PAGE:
• Selection criteria: Materials • Efficiently uses energy & resources • Derived from rapidly renewable resources • Contains high recycled material content • Can be reused/ recycled at the end of it’s useful life • Can be down-cycled at the end of it’s useful life • Biodegradable The Green Roundtable (copyright © Green Roundtable 2007)
    • Recycled Content Post-Consumer vs. Pre-Consumer aka Post-Industrial The Green Roundtable (copyright © Green Roundtable 2007)
    • Defining green: Design resources • Building America- http://www.eere.energy.gov/buildings/building_america/ about.html • Environmental Building News/ Greenspec- http://www.buildinggreen.com) •http://www.austinenergy.com/Energy%20Efficiency/Progr ams/Green%20Building/Sourcebook/index.htm The Green Roundtable (copyright © Green Roundtable 2007)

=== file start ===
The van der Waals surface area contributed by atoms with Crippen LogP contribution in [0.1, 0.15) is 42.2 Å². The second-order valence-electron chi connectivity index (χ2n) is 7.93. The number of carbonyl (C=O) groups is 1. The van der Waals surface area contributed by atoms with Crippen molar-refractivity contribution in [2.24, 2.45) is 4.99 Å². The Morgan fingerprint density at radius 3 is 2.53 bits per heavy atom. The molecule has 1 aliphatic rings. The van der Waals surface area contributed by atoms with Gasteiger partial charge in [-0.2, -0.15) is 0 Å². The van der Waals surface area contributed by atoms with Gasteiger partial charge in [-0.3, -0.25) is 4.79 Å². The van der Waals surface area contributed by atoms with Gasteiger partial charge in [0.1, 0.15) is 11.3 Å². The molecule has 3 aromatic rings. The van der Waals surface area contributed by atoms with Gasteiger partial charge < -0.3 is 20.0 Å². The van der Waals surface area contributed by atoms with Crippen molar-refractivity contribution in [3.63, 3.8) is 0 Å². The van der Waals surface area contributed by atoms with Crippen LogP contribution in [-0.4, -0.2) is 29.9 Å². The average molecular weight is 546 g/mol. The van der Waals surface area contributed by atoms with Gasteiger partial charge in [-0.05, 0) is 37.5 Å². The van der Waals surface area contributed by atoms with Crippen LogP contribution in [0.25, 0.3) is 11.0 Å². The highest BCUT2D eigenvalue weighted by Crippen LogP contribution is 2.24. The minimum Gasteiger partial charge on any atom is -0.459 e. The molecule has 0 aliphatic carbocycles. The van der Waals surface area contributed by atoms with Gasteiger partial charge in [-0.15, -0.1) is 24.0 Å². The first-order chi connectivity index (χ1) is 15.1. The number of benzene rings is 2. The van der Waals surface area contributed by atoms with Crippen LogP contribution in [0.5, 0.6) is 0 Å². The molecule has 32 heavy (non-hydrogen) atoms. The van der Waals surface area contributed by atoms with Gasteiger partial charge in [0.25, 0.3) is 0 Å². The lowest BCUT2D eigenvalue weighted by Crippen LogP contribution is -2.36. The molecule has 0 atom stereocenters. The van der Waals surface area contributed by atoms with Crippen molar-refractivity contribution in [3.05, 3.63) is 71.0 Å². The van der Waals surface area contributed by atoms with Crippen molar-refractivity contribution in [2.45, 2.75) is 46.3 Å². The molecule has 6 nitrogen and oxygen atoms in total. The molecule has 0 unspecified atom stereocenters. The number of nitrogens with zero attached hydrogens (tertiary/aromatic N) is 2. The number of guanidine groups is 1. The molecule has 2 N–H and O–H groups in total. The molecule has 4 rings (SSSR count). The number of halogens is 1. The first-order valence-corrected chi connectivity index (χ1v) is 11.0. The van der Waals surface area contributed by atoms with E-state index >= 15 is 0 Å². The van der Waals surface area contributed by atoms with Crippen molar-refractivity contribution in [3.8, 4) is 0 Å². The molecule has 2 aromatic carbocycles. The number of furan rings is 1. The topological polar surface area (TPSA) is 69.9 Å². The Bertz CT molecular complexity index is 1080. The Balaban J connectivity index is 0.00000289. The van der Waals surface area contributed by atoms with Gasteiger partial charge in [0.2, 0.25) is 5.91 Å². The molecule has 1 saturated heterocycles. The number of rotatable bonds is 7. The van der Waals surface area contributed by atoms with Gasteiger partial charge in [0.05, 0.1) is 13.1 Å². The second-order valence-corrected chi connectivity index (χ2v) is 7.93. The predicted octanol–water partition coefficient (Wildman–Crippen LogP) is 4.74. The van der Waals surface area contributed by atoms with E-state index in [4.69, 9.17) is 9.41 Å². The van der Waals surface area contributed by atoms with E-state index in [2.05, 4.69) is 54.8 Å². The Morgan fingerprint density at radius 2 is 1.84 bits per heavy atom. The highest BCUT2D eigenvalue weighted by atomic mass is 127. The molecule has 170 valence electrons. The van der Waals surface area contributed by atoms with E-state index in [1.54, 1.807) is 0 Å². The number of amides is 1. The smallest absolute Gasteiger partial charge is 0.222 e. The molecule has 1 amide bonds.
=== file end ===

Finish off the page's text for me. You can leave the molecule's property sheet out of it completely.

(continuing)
• Measuring Green:Rating Systems • Energy Star Homes- www.energystar.gov • HERS (http://www.energy.ca.gov/HERS) • International Energy Conservation Code (IEEC)- http://www.iccsafe.org/ • LEED - www.usgbc.org The Green Roundtable (copyright © Green Roundtable 2007)
    • General strategies: • Minimize impact on building sites/ area • Incorporate energy efficient design details • Create a high-performance building envelope • Use energy-efficient lighting, equipment & appliances • Employ water conservation strategies • Employ natural daylighting techniques • Create comfortable & healthy indoor environments 42 The Green Roundtable (copyright © Green Roundtable 2007)
    • Economics of green building The Green Roundtable (copyright © Green Roundtable 2007)